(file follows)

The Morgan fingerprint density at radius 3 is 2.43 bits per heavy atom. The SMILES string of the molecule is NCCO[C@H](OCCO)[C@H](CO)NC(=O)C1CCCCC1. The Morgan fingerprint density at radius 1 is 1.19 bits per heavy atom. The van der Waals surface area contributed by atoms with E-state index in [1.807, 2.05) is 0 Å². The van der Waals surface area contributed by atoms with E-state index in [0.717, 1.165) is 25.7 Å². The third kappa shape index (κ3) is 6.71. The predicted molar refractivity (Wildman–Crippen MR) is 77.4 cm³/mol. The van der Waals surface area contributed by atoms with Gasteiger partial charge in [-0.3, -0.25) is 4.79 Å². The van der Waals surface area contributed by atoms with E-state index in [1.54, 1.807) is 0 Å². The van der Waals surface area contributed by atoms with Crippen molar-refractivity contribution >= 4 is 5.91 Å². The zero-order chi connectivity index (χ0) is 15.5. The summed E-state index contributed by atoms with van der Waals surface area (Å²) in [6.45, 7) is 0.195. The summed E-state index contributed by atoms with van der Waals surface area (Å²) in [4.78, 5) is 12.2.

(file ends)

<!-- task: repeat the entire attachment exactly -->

The Morgan fingerprint density at radius 3 is 2.43 bits per heavy atom. The SMILES string of the molecule is NCCO[C@H](OCCO)[C@H](CO)NC(=O)C1CCCCC1. The Morgan fingerprint density at radius 1 is 1.19 bits per heavy atom. The van der Waals surface area contributed by atoms with E-state index in [1.807, 2.05) is 0 Å². The van der Waals surface area contributed by atoms with E-state index in [0.717, 1.165) is 25.7 Å². The third kappa shape index (κ3) is 6.71. The predicted molar refractivity (Wildman–Crippen MR) is 77.4 cm³/mol. The van der Waals surface area contributed by atoms with Gasteiger partial charge in [-0.3, -0.25) is 4.79 Å². The van der Waals surface area contributed by atoms with E-state index in [1.54, 1.807) is 0 Å². The van der Waals surface area contributed by atoms with Crippen molar-refractivity contribution >= 4 is 5.91 Å². The zero-order chi connectivity index (χ0) is 15.5. The summed E-state index contributed by atoms with van der Waals surface area (Å²) in [6.45, 7) is 0.195. The summed E-state index contributed by atoms with van der Waals surface area (Å²) in [4.78, 5) is 12.2.